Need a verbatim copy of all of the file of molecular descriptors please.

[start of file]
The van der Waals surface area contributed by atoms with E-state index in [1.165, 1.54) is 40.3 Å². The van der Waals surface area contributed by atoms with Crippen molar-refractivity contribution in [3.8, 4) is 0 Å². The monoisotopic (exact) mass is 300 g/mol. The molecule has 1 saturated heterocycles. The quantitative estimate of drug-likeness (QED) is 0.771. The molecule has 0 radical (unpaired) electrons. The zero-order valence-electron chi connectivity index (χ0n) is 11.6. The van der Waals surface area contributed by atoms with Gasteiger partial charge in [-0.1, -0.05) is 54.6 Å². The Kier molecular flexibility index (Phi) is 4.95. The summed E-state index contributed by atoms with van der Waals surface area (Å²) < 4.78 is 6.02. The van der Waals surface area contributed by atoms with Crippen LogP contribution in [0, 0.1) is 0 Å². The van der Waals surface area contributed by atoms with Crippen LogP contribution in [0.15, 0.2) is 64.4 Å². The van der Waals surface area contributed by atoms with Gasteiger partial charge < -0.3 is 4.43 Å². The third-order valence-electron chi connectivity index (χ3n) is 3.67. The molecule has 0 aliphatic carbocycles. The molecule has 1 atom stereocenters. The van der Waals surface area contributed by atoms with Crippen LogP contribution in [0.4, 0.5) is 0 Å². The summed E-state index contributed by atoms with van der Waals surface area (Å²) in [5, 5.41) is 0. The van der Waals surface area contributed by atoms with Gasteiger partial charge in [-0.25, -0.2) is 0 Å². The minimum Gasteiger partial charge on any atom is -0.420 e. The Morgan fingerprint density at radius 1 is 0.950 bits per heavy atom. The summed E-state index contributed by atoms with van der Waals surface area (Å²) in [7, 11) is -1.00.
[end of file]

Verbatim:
The van der Waals surface area contributed by atoms with E-state index in [1.165, 1.54) is 40.3 Å². The van der Waals surface area contributed by atoms with Crippen molar-refractivity contribution in [3.8, 4) is 0 Å². The monoisotopic (exact) mass is 300 g/mol. The molecule has 1 saturated heterocycles. The quantitative estimate of drug-likeness (QED) is 0.771. The molecule has 0 radical (unpaired) electrons. The zero-order valence-electron chi connectivity index (χ0n) is 11.6. The van der Waals surface area contributed by atoms with Gasteiger partial charge in [-0.1, -0.05) is 54.6 Å². The Kier molecular flexibility index (Phi) is 4.95. The summed E-state index contributed by atoms with van der Waals surface area (Å²) < 4.78 is 6.02. The van der Waals surface area contributed by atoms with Crippen LogP contribution in [0, 0.1) is 0 Å². The van der Waals surface area contributed by atoms with Crippen LogP contribution in [0.15, 0.2) is 64.4 Å². The van der Waals surface area contributed by atoms with Gasteiger partial charge < -0.3 is 4.43 Å². The third-order valence-electron chi connectivity index (χ3n) is 3.67. The molecule has 0 aliphatic carbocycles. The molecule has 1 atom stereocenters. The van der Waals surface area contributed by atoms with Crippen LogP contribution in [0.4, 0.5) is 0 Å². The summed E-state index contributed by atoms with van der Waals surface area (Å²) in [5, 5.41) is 0. The van der Waals surface area contributed by atoms with Gasteiger partial charge in [-0.25, -0.2) is 0 Å². The minimum Gasteiger partial charge on any atom is -0.420 e. The Morgan fingerprint density at radius 1 is 0.950 bits per heavy atom. The summed E-state index contributed by atoms with van der Waals surface area (Å²) in [7, 11) is -1.00.